Newspaper article The Tuscaloosa News

Plans Underway for 2012 West Alabama State Fair

Newspaper article The Tuscaloosa News

Plans Underway for 2012 West Alabama State Fair

Article excerpt

TUSCALOOSA | Since it took over as the primary sponsor of the West Alabama State Fair in 2009, United Cerebral Palsy of West Alabama has turned the annual event into its major fundraiser each year.

Now that it has permits and approval from the Tuscaloosa County Park and Recreation Authority to plan this year's fair, UCPWA is proceeding without hesitation, said Brenda Ewart, development director for the group.

UCPWA took over management of the West Alabama State Fair after the event, which had been operated by the Tuscaloosa Jaycees, collapsed into financial ruin after the 2006 event.

There was no fall fair in 2007, and the Jaycees's Tuscaloosa Jaycees County Fair in 2008 lacked many of the features that had made the West Alabama State Fair popular.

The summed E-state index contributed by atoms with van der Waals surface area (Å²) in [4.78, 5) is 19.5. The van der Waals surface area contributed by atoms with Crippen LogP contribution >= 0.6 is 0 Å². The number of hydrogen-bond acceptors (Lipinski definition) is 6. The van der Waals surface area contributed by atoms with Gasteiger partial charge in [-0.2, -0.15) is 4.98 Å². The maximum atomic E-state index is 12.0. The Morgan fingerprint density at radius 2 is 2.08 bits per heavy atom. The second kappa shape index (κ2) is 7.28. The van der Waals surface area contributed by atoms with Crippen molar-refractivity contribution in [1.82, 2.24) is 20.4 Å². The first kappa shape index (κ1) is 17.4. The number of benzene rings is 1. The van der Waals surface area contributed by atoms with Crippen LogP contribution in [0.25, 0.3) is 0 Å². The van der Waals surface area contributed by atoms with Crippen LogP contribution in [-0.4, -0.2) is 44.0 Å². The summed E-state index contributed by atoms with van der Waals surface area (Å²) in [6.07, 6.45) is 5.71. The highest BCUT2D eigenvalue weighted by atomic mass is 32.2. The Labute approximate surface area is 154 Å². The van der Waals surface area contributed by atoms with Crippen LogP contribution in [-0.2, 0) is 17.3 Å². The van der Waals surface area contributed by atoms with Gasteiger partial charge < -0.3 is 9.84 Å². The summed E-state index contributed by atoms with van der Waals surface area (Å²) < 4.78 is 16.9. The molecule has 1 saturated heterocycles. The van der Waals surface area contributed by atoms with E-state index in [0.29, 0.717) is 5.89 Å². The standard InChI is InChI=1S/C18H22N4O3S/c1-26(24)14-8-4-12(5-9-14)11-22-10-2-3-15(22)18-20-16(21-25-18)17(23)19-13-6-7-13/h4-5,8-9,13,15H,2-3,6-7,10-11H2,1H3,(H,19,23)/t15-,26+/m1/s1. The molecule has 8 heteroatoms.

The return of the state fair in 2009 was greeted by about 8,000 people on the first Saturday night it was open, Ewart said, to the point that residents near Munny Sokol Park, the fair's new home, complained of gridlock and heavy traffic.

"We were just blown away at the community turnout," Ewart said. "I knew people had been missing it, but we did not expect that kind of turnout the first year."

Those kinks have now been worked out, Ewart said, thanks largely to the efforts of the Tuscaloosa Police Department.

Much of the fair's increased success each year is UCPWA's focus on security. The fair has never offered $1 entry nights and doesn't stay open past midnight.

Each year has seen more vendors and attractions, Ewart said. The fair is the largest fundraiser for UCPWA, and last year's event brought in the highest amount of funding so far for United Cerebral Palsy's programs in its 16 counties. Ewart said that after all fees and associated costs were paid, last year's fair raised about $80,000 for the non-profit agency.

Among the programs that benefited was the Possibilities Are Created Everyday program, an after-school program that serves children with special needs that had to be cut for one year for lack of funding.

Ewart said it was a popular program.

"This past fair is enabling us to get it back on the ground," she said. "Parents were really devastated when we had to close it. …

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